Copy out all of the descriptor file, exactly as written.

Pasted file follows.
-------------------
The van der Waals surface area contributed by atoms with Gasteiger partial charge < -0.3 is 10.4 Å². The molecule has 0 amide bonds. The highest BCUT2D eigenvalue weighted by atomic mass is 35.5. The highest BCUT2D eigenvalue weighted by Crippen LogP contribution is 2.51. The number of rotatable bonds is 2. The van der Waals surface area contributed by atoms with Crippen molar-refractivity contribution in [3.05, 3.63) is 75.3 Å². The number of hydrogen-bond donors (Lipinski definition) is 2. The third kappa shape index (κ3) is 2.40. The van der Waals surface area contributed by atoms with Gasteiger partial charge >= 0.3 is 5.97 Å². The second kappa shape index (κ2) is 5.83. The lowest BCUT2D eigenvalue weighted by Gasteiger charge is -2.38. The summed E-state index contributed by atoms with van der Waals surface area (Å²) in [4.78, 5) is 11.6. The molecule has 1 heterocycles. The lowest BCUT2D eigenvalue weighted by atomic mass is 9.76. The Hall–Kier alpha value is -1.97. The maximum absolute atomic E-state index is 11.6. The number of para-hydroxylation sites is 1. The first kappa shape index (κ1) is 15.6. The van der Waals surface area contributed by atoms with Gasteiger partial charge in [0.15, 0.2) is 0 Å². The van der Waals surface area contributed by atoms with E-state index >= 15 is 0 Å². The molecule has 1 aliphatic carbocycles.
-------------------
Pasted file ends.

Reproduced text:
The van der Waals surface area contributed by atoms with Gasteiger partial charge < -0.3 is 10.4 Å². The molecule has 0 amide bonds. The highest BCUT2D eigenvalue weighted by atomic mass is 35.5. The highest BCUT2D eigenvalue weighted by Crippen LogP contribution is 2.51. The number of rotatable bonds is 2. The van der Waals surface area contributed by atoms with Crippen molar-refractivity contribution in [3.05, 3.63) is 75.3 Å². The number of hydrogen-bond donors (Lipinski definition) is 2. The third kappa shape index (κ3) is 2.40. The van der Waals surface area contributed by atoms with Gasteiger partial charge >= 0.3 is 5.97 Å². The second kappa shape index (κ2) is 5.83. The lowest BCUT2D eigenvalue weighted by Gasteiger charge is -2.38. The summed E-state index contributed by atoms with van der Waals surface area (Å²) in [4.78, 5) is 11.6. The molecule has 1 heterocycles. The lowest BCUT2D eigenvalue weighted by atomic mass is 9.76. The Hall–Kier alpha value is -1.97. The maximum absolute atomic E-state index is 11.6. The number of para-hydroxylation sites is 1. The first kappa shape index (κ1) is 15.6. The van der Waals surface area contributed by atoms with Gasteiger partial charge in [0.15, 0.2) is 0 Å². The van der Waals surface area contributed by atoms with E-state index >= 15 is 0 Å². The molecule has 1 aliphatic carbocycles.